Modern technology gives us many things.

Cyber criminals using ChatGPT to make scams more human-like and believable

Cyber criminals are now using artificial intelligence to make their scams even more realistic and believable according to the latest global research from leading cyber safety brand Norton.

ChatGPT has people around the world buzzing with its ability to produce fluent and coherent passages.

Cyber criminals are now using this technology that can generate human-like text to create emails and social media posts that are more convincing and more likely to fool innocent users.

“While the introduction of large language models like ChatGPT is exciting, it’s also important to note how cybercriminals can benefit and use it to conduct various nefarious activities,” said Mark Gorrie, Asia Pacific Managing Director at Gen.

“We’re already seeing ChatGPT being used effectively by bad actors to create malware and other threats quickly and very easily.

“Unfortunately, it’s becoming more difficult than ever for people to spot scams on their own, which is why Cyber Safety solutions that look at all aspects of our digital lives are comprehensibly needed, be it our mobile devices to our online identity, or the wellbeing of those around us – being cyber vigilant is integral to our digital lives.”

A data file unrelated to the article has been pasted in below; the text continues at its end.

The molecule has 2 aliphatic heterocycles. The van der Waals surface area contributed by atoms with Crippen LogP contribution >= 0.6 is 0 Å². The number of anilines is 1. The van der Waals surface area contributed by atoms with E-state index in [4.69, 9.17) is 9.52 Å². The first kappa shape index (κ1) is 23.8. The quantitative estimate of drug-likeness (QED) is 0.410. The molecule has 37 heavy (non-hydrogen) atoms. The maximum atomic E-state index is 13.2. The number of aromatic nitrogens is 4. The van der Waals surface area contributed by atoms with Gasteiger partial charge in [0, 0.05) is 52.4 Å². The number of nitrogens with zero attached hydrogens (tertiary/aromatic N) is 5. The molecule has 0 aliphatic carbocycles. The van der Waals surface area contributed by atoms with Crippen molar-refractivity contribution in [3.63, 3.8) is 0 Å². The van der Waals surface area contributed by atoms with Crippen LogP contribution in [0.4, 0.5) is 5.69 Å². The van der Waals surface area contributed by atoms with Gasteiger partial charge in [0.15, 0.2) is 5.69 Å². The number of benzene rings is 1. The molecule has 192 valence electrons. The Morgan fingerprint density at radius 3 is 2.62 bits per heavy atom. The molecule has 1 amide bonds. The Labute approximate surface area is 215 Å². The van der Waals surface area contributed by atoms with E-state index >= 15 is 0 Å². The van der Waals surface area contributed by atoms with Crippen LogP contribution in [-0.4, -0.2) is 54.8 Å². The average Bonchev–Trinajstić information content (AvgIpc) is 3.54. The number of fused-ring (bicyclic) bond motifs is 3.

Norton’s researchers found that in addition to using ChatGPT for even more believable phishing campaigns, it’s also being used to create deep fake chat bots which can impersonate humans and legitimate sources like banks and government entities to manipulate victims into handing over their personal information to steal their money.

To stay safe from these new threats, Norton experts recommend:

– Avoiding chatbots that don’t appear on a company’s website or app and being cautious of providing any personal information to someone you’re chatting with online.

– Thinking before you click on links in response to unsolicited phone calls, emails or messages.

– Updating your security solutions and making sure it has a full set of security layers that go beyond known malware recognition, such as behavior detection and blocking.

Norton’s latest report has shown it has blocked more than 3.5 billion threats in 2022 including:

– 90.9 million phishing attempts

– 260.4 million file threats

– 1.6 million mobile threats

– 274 thousand ransomware attacks

– Norton AntiTrack blocked over 3 billion trackers and fingerprinting scripts.

In Australia, just in the last quarter of 2022 alone, Norton blocked more than 28 million threats or 300,000 threats per day including:

– 960,000 phishing attempts

– 1.3 million file threats

– 24, 000 mobile threats